What would you expect from life in Bali? In August 2019 I packed my laptop, Wacom tablet, my wife, her laptop, 30 kg of other important things and moved to Bali. It was the beginning of my digital nomad life. We sold everything we had – our apartment, car, all things that had some value (except my action figure collection, which is safely stocked in 24 IKEA boxes in the warehouse) and decided to travel full time.
Everyone we knew told us that we were crazy, that we were too old to do things like that. Our friends were convinced that we would come back to Slovakia in two months. But it didn’t happen. We have been traveling full time for more than a year now, and we are not planning to come back in the next few years, if ever.
But in August 2019 we didn’t know how it would all work. The only source of information about the digital nomad’s life were blogs and YouTube videos. No one from our close surroundings had ever done it. We didn’t know where to start and decided to go to the most famous place, which promised to be heaven for digital nomads – Bali. Did it fulfil our expectations? I’m happy to share my experience with you in this article.
Expectation No.1. I’ll meet travelers and digital nomads who will become my friends and tell me more about other countries.
This expectation was also connected with a fear of isolation. I couldn’t imagine how we would meet new people. Like sitting in a bar, would we start to chat with people at the next table? Those days it sounded ridiculous to me. Now it doesn’t; that’s exactly how it was in Athens. People were just starting to talk to us, listening to our travel stories and telling their own.
Living in Bali, it was even easier. I have to admit that during our first week we lived in a bungalow and didn’t talk with anyone except the staff in the hotel and restaurants. But moving to the guesthouse was a game changer. We worked in the shared kitchen, and every time someone came there it was enough to say: “Hi, how are you? Where are you from?”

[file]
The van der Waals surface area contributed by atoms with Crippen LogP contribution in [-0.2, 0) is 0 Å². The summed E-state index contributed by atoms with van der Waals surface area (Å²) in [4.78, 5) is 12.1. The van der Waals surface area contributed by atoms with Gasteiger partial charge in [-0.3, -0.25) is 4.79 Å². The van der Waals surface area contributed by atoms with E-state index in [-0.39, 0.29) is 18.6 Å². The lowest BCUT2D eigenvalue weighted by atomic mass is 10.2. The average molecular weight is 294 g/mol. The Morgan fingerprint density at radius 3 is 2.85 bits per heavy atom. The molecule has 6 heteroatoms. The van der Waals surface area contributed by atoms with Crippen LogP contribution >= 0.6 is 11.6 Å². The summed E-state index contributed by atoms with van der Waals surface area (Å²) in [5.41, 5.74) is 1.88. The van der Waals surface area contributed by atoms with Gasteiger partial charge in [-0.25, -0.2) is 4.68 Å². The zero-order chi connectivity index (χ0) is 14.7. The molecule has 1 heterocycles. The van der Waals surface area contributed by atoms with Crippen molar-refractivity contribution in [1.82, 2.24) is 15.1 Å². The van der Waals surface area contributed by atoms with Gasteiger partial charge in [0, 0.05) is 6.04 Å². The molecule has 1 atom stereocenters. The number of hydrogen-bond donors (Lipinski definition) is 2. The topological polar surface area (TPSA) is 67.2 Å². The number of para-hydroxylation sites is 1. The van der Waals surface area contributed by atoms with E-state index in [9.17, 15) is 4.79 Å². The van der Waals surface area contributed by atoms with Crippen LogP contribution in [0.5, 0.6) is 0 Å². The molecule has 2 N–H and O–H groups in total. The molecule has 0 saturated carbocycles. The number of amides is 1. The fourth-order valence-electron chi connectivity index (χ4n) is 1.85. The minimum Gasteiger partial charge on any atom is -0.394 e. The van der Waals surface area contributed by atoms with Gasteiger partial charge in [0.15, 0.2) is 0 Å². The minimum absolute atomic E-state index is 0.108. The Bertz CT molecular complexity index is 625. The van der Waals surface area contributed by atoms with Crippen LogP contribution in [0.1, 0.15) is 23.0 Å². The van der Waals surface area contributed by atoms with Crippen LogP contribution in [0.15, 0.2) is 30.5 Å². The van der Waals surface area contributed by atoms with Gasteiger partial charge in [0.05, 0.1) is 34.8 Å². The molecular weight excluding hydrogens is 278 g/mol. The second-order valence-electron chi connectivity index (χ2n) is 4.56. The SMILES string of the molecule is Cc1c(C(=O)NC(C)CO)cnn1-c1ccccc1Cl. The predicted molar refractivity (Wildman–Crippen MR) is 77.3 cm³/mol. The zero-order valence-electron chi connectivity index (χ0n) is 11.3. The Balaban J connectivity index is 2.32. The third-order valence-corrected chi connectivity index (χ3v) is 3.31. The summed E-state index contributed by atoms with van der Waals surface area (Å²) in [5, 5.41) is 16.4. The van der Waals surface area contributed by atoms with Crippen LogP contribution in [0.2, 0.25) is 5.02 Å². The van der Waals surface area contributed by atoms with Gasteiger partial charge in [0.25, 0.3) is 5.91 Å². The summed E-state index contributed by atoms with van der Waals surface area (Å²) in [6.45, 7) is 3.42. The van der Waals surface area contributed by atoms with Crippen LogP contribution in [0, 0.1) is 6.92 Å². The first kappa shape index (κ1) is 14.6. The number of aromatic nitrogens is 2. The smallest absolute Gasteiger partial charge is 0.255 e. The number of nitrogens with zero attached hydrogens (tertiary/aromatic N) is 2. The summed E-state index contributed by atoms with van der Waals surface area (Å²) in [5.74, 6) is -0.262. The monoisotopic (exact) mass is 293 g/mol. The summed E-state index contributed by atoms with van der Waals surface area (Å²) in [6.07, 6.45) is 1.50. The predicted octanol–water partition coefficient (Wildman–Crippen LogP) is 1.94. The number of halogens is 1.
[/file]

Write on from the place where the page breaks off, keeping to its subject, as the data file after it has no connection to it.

In the guesthouse, we met a lot of wonderful people. Our first friend was a German programmer, Rey. He came to Bali with his friend to work on their project, but the second guy had a bad accident which forced him to return home. So Rey didn’t have company and we spent a lot of time together going for dinner or playing board games in the evenings. He doesn’t use social networks, so unfortunately we are not in touch anymore.
my friends I met in Bali
Then we met the Canadian couple, Julie and Frank. These guys are a real treasure! They were much more experienced in traveling and gave us a lot of helpful advice. We spent a wonderful time together in Bali and planned to meet again in August 2020 in Istanbul. Coronavirus canceled our plans, but good luck helped us to meet again in Athens! They became our close friends and I can’t wait to meet Frank and Julie again.
Thanks to life in Bali, I’m happy to be friends with: Rajiv, a French guy with a huge heart and the funniest stories ever; Martin from Italy, whose personality would need an entire book to describe; Ivana and Milos from Serbia, with whom we experienced our biggest adventures in Bali and celebrated Christmas; the sunniest people I ever met, Carola from Peru and a Venezuelan guy Armando who lives Australia; and many other cool people.
I’m glad that our first stop was Bali. It gave us friends we are still in touch with. And this expectation was fulfilled for me 100%.
Expectation No.2 Life in Bali will cost less than in Slovakia. We will be able to downshift life without feeling limited.
For me it was true. Of course, life in Bali offers a lot of entertainment as well as fancy places to eat and live. But it is not a problem to live in a nice place even when you’re on a budget. The only disappointing thing was that I imagined that I would live somewhere close to the beach with an ocean view. That has never happened because this is not cheap at all.
My wife and I started tracking our expenses, and I can see that even though we had to pay for visas and go to Kuala Lumpur, Singapore and Bangkok, five months in Bali cost us less than five months in Slovakia. I know that the financial question is very important for everyone who wants to work and travel. That’s why I wrote a separate article about our expenses.